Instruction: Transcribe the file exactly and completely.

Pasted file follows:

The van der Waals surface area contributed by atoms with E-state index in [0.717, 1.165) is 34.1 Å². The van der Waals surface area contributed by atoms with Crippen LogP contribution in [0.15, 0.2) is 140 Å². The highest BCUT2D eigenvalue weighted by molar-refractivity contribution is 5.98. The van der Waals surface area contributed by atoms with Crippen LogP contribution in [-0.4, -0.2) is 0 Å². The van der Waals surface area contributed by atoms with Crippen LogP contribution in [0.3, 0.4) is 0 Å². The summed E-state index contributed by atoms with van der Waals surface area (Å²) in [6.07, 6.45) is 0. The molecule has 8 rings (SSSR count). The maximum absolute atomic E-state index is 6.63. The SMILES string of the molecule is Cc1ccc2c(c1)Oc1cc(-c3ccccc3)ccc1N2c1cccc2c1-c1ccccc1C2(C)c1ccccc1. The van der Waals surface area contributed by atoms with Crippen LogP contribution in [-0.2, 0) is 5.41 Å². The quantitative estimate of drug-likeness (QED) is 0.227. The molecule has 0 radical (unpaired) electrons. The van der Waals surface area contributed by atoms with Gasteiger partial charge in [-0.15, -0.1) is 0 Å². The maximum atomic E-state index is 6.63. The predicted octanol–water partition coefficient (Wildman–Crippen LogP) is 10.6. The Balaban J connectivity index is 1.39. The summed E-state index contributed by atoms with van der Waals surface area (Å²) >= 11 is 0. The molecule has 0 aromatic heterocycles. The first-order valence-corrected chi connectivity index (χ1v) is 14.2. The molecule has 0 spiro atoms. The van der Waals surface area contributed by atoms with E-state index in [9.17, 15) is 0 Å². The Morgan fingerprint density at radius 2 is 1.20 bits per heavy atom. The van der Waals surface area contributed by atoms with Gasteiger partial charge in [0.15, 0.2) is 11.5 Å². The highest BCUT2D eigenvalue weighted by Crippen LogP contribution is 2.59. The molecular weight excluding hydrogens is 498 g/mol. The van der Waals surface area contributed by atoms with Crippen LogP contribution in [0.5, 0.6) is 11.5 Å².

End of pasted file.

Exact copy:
The van der Waals surface area contributed by atoms with E-state index in [0.717, 1.165) is 34.1 Å². The van der Waals surface area contributed by atoms with Crippen LogP contribution in [0.15, 0.2) is 140 Å². The highest BCUT2D eigenvalue weighted by molar-refractivity contribution is 5.98. The van der Waals surface area contributed by atoms with Crippen LogP contribution in [-0.4, -0.2) is 0 Å². The van der Waals surface area contributed by atoms with Crippen LogP contribution in [0.3, 0.4) is 0 Å². The summed E-state index contributed by atoms with van der Waals surface area (Å²) in [6.07, 6.45) is 0. The molecule has 8 rings (SSSR count). The maximum absolute atomic E-state index is 6.63. The SMILES string of the molecule is Cc1ccc2c(c1)Oc1cc(-c3ccccc3)ccc1N2c1cccc2c1-c1ccccc1C2(C)c1ccccc1. The van der Waals surface area contributed by atoms with Crippen LogP contribution in [-0.2, 0) is 5.41 Å². The quantitative estimate of drug-likeness (QED) is 0.227. The molecule has 0 radical (unpaired) electrons. The van der Waals surface area contributed by atoms with Gasteiger partial charge in [-0.15, -0.1) is 0 Å². The maximum atomic E-state index is 6.63. The predicted octanol–water partition coefficient (Wildman–Crippen LogP) is 10.6. The Balaban J connectivity index is 1.39. The summed E-state index contributed by atoms with van der Waals surface area (Å²) >= 11 is 0. The molecule has 0 aromatic heterocycles. The first-order valence-corrected chi connectivity index (χ1v) is 14.2. The molecule has 0 spiro atoms. The van der Waals surface area contributed by atoms with E-state index in [9.17, 15) is 0 Å². The Morgan fingerprint density at radius 2 is 1.20 bits per heavy atom. The van der Waals surface area contributed by atoms with Gasteiger partial charge in [0.15, 0.2) is 11.5 Å². The highest BCUT2D eigenvalue weighted by Crippen LogP contribution is 2.59. The molecular weight excluding hydrogens is 498 g/mol. The van der Waals surface area contributed by atoms with Crippen LogP contribution in [0.5, 0.6) is 11.5 Å².